my share of raw milk
and heavy cream!), but the excess was an important
source of supplemental
income. After the milk was separated (a Delaval
cream separator was in
every farm kitchen), the excess was placed in cans,
which were then set out
by the road, commonly, but not always on a small
wood platform, where they
were picked up by the creamery truck on its daily
morning rural rounds.
Some would bring their milk into town in horse or
tractor-hauled wagon
boxes (it would have been a rare farmer who would
have owned a truck of any
sort in those days).

Now, this creamery could not survive or depend on
just on the milk from the
farmers in this small county, so a good deal of milk
would arrive by train,
in this case the C&NW Carroll<--->Sioux City local
(a rough remnant of the
late great CORN KING LIMITED of pre-war fame).

I spent a lot of time on my bicycle down at the C&NW
depot watching the
trains (I had retired my horse) . The freights were
OK (picking up, setting
out, switching grain boxes, stock cars, and tank
cars for the oil depots),
but the highlight was the passenger, with its 4-6-2,
RPO, several baggage
and express cars (one apparently through to or from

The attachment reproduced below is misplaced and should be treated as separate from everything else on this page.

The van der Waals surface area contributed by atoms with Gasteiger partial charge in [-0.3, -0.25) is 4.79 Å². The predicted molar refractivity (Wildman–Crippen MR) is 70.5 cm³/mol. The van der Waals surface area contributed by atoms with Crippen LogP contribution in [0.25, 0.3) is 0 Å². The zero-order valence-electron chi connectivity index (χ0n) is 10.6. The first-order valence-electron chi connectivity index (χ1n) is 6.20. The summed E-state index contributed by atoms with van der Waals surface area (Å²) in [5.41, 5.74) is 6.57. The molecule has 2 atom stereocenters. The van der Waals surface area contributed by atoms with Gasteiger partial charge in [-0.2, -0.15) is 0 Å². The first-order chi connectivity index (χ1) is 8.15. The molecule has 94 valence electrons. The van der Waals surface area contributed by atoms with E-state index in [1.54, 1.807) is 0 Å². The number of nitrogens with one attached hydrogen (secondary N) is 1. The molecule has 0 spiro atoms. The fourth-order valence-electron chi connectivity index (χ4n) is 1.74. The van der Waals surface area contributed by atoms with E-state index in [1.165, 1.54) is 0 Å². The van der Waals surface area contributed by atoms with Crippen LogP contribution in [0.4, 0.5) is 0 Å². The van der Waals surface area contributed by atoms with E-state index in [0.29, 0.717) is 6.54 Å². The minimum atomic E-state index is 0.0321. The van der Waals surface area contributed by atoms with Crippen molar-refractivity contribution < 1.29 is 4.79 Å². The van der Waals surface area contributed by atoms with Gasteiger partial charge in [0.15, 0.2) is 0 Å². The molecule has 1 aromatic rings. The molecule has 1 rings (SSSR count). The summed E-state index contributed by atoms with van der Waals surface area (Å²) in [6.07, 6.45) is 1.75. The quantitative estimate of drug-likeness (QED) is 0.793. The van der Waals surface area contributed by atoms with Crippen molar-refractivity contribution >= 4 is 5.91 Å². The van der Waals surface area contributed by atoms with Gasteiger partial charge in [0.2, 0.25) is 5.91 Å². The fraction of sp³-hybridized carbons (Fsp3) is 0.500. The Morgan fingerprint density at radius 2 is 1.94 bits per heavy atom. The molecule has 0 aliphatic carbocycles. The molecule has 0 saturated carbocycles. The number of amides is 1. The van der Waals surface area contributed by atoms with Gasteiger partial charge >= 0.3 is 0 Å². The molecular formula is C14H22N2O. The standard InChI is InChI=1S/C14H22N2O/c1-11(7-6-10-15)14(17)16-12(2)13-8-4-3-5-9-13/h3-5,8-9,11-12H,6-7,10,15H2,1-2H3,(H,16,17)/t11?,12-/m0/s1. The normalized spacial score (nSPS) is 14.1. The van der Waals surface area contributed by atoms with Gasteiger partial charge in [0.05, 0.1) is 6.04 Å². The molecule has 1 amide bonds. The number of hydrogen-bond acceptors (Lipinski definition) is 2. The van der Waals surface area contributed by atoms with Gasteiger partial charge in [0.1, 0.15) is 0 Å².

Chicago), and one or
two of the short (60'?) coaches. Besides heavy
express business (the dwell
time "seemed" to be never less than about ten-15
minutes), a good deal of
time of unloading filled milk cans, and loading
empties. I do not remember
whether or not the cans were loaded or unloaded from
the creamery truck
(the creamery was only a block away), or whether
there was some other means
of transport.

It would be interesting to me to learn how the
railroads charged for this
kind of special perishable transport.

BTW, Doug Harding mentioned some model cattle that
were "S-gauged size",
too large for HO. Well, that surely would have been
so in central Iowa.
However, they would seem to me to be just right for
the famous fat beef
cattle produced for market in northwest Iowa (:-).

Denny
(writing from his other home in northwest Iowa!)




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Re: Service route for bauxite